So I finally did it. I bought myself a belated Christmas present: a new Kindle e-reader. The heavy hints dropped to my partner pre-Christmas about me wanting to read more hadn´t resulted in a Kindle. ( I got a pair of ski boots. I clearly need to work on my communication skills.)
E-books and e-readers are big news. Amazon recently reported more e-book sales than paperback book sales. The 2011 Horizon report suggests e-books will be mainstream by the end of this year. E-reader prices have come down, they are more sophisticated, and there is a growing selection of e-books to buy, or even download (legally) for free.
The day my Kindle arrived, I happily plugged it into my PC to charge up. While it was quietly purring away, I did a few Google searches to see if I could find out where to start. No way was I schlepping through the e-manual. Not finding exactly what I needed, I turned to my PLN on Twitter and Facebook, and solicited advice. It turned out that quite a few of my network already had Kindles. I was one of the last to be joining the party, it seemed. If you, like me, are arriving late to e-readers, read on.
Here are the top 10 tips I have gleaned via my social networks*. I hope they will be of use to other Kindle noobs…
1. Buy a cover. Although the Kindle is resistant, you probably don’t want your small children putting their jam- covered fingers over it when you leave it lying around.
2. Use the 3G or wifi connection to catch up on your RSS feeds while lying horizontal on the sofa. Not as heavy as an iPad (imagine that dropping on your face as you drift off), or as awkward as a netbook (ditto), I’ve found the Kindle perfect for catching up on blogs without being stuck in front of my computer screen. And e-ink is a lot easier on the eye than a back-lit computer screen.
3. Read work documents on your Kindle. PDF formats are compatible, but Word documents need to be converted to .mobi fomat for Kindle. You can use a free program like Calibre to manage all of your e-reader documents – see Miguel Guhlin´s blog post for more about this.
4. Use Instapaper on your PC to save webpages and documents for later reading on your Kindle (back to the sofa).
5. Use the annotation features to highlight and annotate texts. Although the Kindle navigation buttons can be a little clunky at first (what, no touch screen?), you get used to them. All your highlights and comments are stored in one place, so you can skim read what you picked out as important in a text, in one go. Great for reminding yourself just what that book on differential mechanics was actually about.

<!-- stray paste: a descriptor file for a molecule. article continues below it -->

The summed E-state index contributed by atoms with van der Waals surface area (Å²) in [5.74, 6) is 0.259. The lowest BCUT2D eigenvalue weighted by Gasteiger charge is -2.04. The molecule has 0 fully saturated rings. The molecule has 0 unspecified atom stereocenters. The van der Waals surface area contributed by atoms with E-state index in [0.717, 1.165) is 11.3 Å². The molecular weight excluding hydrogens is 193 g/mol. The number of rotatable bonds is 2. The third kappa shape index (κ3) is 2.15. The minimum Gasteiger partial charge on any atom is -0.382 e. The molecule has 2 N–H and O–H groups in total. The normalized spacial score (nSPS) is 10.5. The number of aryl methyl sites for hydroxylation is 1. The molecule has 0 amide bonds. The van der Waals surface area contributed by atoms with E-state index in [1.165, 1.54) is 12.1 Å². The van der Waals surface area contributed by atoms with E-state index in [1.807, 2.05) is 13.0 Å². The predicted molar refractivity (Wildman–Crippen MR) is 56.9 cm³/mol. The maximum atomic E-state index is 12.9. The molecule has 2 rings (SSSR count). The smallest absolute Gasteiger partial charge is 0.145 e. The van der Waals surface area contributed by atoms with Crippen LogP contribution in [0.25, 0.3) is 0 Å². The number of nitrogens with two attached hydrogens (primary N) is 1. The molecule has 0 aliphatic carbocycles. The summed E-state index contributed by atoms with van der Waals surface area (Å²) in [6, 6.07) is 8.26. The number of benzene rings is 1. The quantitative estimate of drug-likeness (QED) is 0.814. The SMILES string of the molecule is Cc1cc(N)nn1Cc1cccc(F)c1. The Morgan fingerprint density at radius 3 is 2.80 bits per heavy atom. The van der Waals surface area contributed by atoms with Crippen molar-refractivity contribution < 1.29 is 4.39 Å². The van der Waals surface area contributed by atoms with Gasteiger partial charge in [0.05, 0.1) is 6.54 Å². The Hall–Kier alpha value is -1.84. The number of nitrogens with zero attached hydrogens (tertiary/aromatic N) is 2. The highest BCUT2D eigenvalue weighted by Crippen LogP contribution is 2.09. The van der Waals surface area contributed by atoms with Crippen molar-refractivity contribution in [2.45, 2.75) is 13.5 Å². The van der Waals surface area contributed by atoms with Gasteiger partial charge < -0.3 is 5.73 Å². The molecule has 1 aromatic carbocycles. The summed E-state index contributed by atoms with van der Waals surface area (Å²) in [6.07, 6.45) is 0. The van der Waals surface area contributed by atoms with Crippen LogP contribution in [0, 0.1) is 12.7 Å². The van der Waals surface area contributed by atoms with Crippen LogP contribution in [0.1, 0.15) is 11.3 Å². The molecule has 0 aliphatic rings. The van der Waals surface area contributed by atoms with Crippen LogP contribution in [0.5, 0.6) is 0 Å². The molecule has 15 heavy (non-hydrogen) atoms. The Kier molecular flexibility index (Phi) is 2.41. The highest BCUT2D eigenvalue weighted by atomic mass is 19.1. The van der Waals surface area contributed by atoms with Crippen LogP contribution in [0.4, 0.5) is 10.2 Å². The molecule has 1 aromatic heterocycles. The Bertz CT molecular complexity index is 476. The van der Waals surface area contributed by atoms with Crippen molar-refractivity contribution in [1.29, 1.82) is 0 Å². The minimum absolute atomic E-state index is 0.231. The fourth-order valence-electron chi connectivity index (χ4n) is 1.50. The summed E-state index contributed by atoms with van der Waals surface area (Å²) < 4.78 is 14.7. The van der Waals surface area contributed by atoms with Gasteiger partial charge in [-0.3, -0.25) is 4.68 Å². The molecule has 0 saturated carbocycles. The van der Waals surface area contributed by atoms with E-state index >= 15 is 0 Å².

6. Share snippets or notes from what you are reading via Twitter and Facebook (although presently not all countries allow connections via the Kindle 3G with these sites).
7. Add the free Kindle app to your smartphone and to your desktop/laptop computer. It will automatically sync with your ebooks, so when you stop reading a book on your Kindle, you can pick it up on your iPhone or PC exactly where you left off (and vice versa). Great for catching up on reading on your iPhone while in the post office queue, or waiting for a bus.
8. Download book samples before you buy. You can search the Amazon store for an e-book, and download a sample (usually a chapter or so) to read first. When you get to the end of the sample, you can simply click on a link to buy the book instantaneously. No more ordering the print copy online and waiting for ages for it to show up.
9. Stock up on free e-books. There are plenty out there, especially classics. To find them, try sites like this, or use a kindle search page to get good e-book deals. You can also lend or borrow e-books for free via sites like Lendlink, Lendle and Booklending.
10. Finally – recommend e-readers to your English language students (assuming they can afford them – and they are increasingly accessible). Here´s why:
- your students get access to loads of free books in English
- your students can subscribe to newspapers and magazines in English
- your students will have access to shorter texts via Kindle singles in the near future
- the latest generation Kindle has a text to audio option, so students can actually listen to books/articles being read out loud
- the social networking features (Twitter and Facebook) can allow classes to share snippets from what they are reading with each other
*Thanks especially to my colleagues Lindsay Clandfield, Ana d´Almeida and Bob Merckel for their helpful Kindle advice. You can see their comments in our Facebook discussion here.
Read more about e-readers on these blogs:
- The New Kindle: an English teacher’s initial thoughts
- Free technology for teachers blog has a number of posts on different aspects of e-readers, and related sites
If you are an e-reader fan, please share any tips or tricks you have in the Comment below. I´m still a noob (10 days in) so have plenty to learn!